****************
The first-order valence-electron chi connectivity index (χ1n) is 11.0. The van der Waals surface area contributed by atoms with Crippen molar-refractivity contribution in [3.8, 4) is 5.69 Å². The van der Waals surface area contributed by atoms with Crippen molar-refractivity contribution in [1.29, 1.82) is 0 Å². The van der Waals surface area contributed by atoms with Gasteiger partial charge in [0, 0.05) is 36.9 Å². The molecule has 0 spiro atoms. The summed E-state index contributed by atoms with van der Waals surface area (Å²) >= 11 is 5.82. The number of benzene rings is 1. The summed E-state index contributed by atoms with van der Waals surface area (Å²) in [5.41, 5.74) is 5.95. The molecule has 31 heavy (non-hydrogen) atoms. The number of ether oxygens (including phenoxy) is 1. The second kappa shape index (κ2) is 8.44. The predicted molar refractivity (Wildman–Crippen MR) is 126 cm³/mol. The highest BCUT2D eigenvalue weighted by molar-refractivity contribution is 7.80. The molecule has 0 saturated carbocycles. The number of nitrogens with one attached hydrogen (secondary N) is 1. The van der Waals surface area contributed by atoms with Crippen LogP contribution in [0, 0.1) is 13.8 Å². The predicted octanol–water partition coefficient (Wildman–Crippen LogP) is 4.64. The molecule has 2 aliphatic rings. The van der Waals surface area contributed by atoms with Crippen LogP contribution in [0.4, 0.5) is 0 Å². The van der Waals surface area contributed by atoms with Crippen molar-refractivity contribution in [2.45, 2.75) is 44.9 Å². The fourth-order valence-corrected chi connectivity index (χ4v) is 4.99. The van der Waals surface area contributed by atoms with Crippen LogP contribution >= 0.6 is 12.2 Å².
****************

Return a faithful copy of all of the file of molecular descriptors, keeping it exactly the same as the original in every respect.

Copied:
The first-order valence-electron chi connectivity index (χ1n) is 11.0. The van der Waals surface area contributed by atoms with Crippen molar-refractivity contribution in [3.8, 4) is 5.69 Å². The van der Waals surface area contributed by atoms with Crippen molar-refractivity contribution in [1.29, 1.82) is 0 Å². The van der Waals surface area contributed by atoms with Gasteiger partial charge in [0, 0.05) is 36.9 Å². The molecule has 0 spiro atoms. The summed E-state index contributed by atoms with van der Waals surface area (Å²) >= 11 is 5.82. The number of benzene rings is 1. The summed E-state index contributed by atoms with van der Waals surface area (Å²) in [5.41, 5.74) is 5.95. The molecule has 31 heavy (non-hydrogen) atoms. The number of ether oxygens (including phenoxy) is 1. The second kappa shape index (κ2) is 8.44. The predicted molar refractivity (Wildman–Crippen MR) is 126 cm³/mol. The highest BCUT2D eigenvalue weighted by molar-refractivity contribution is 7.80. The molecule has 0 saturated carbocycles. The number of nitrogens with one attached hydrogen (secondary N) is 1. The van der Waals surface area contributed by atoms with Crippen LogP contribution in [0, 0.1) is 13.8 Å². The predicted octanol–water partition coefficient (Wildman–Crippen LogP) is 4.64. The molecule has 2 aliphatic rings. The van der Waals surface area contributed by atoms with Crippen LogP contribution in [0.4, 0.5) is 0 Å². The van der Waals surface area contributed by atoms with Crippen molar-refractivity contribution in [2.45, 2.75) is 44.9 Å². The fourth-order valence-corrected chi connectivity index (χ4v) is 4.99. The van der Waals surface area contributed by atoms with Crippen LogP contribution >= 0.6 is 12.2 Å².